Tak was worried on the last day because several students complained to him about the course the night before. He wasn’t sure if he should tell me. Because of the varied backgrounds of the students and the instructors I work with on this course, each course has a different feel and emphasis. I think the people he spoke with were expecting more practical skills and less medicine. Although we cover a lot of skills (and this one had more than most), the focus really is on how to use medicine in a remote environment. I sometimes joke that this course is a bait and switch. We entice people in with the word “advanced” but then downplay the value of technology. The advanced part has more to do with knowledge and its application than it does with tools and medication. And when it comes to patient care, basic skills may be even more important. True to form, the most experienced are the most restlessness about having to sit through the basics. They are also the ones who come up short when it is time to perform. My job is to offer opportunities. There are lessons to learn; some students are more open to learn them than others. The beauty here is that it is up to each individual. You can’t possibly meet all of their needs but we do try.
In the end the course turned out okay. The critics were quite happy and the vast majority of the students were thrilled. I have learned to temper my emotions and expectations about each one of these.
Wed 17 Oct:
As you may know, it has been pretty busy around here since the summer. In addition to 9-day electives in July and August, I was in AK in Sept followed by courses in VA, NY and now, Japan. In the middle of this, I have had my usual hospital shifts. Dharmasuri and I have also found the time to buy a 3 story building in Portland, in part to help house Nagaloka. If you follow her on facebook you will read more about that venture. I will focus on my stuff.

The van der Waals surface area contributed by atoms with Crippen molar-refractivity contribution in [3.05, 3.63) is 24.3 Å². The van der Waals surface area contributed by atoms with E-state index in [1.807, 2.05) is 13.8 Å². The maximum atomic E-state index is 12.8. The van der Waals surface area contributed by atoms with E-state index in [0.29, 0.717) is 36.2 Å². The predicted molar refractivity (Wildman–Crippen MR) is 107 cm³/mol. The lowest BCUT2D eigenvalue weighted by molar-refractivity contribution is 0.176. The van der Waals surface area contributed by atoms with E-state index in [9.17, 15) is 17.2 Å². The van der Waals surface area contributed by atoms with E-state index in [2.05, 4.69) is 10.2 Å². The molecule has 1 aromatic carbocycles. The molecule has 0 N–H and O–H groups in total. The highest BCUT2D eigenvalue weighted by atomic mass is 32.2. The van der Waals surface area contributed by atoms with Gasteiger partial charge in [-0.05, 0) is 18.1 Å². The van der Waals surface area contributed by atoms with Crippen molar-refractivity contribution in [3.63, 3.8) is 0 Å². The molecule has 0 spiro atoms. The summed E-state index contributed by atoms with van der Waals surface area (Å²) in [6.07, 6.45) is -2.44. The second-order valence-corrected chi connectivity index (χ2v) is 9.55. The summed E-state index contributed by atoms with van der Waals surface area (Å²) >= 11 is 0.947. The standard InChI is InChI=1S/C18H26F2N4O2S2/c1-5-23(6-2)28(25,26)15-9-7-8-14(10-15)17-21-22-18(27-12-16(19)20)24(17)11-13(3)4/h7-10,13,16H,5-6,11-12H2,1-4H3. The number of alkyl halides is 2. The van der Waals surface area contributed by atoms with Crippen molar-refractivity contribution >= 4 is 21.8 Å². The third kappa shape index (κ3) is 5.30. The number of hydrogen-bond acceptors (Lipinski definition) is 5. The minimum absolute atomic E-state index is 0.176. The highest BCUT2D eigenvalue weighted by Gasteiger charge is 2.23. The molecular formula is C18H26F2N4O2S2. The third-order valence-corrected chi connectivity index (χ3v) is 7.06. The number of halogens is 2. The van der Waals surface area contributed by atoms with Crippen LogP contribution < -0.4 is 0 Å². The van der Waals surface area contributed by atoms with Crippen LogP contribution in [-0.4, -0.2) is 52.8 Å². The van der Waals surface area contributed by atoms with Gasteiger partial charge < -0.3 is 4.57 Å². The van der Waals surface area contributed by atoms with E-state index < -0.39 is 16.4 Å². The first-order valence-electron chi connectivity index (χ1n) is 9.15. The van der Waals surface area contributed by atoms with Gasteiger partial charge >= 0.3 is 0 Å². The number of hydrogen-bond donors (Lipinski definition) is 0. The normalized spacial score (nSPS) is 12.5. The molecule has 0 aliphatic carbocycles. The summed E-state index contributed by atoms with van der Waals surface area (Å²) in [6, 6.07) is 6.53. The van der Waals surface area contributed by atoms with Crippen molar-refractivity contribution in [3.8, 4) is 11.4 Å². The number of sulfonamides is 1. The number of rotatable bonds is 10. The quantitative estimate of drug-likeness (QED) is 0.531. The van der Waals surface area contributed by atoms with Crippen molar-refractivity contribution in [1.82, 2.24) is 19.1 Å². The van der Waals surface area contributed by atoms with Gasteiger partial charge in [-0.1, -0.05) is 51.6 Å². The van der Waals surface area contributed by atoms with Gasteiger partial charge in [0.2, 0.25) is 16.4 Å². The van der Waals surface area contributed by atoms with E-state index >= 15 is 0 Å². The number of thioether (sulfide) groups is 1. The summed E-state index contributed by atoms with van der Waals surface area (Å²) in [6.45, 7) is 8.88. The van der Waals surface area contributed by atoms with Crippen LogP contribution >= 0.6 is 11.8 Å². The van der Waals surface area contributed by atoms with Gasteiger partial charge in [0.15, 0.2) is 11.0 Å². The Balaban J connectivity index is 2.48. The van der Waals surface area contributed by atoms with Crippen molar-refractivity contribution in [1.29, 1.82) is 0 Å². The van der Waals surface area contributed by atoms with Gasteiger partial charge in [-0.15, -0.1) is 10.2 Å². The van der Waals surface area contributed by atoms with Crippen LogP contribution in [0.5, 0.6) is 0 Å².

Last week, we completed our second Battlefield Medical Responder course (BMR) for 24 conflict-zone correspondents. We apparently learned something from the first one because this latest iteration represented a notable upgrade. The course was as equally satisfying as the first. I am not sure that students from other courses appreciate the immediacy and potential relevance of our training like those in the BMR. After the course wrapped up, I hung around our classroom at the Bronx Documentary Center for a few hours to watch films produced by some of our students. They included one on refugees in Sudan, children commandeered into military service in W Africa, and police operations to clean up the favelas in Rio de Janeiro in preparation for the FIFA World Cup in 2014 and summer Olympics in 2016. All of them were really powerful; all done without any seed money.
I returned home early Sat AM and was on a plane for Japan about 24 hours later. This is my second visit in 9 months. This course is again focused for doctors (8), paramedics (6) and nurses (6). In addition 4 of the students from the earlier course are returning for a refresher. We gained a good reputation with these professionals in January so there is a lot of enthusiasm for the course. 4 have traveled from the N of Japan where the earthquake and resulting tsunami (up to 40 meter/130+ ft) devastated the landscape. Here is a link to one of many videos posted online.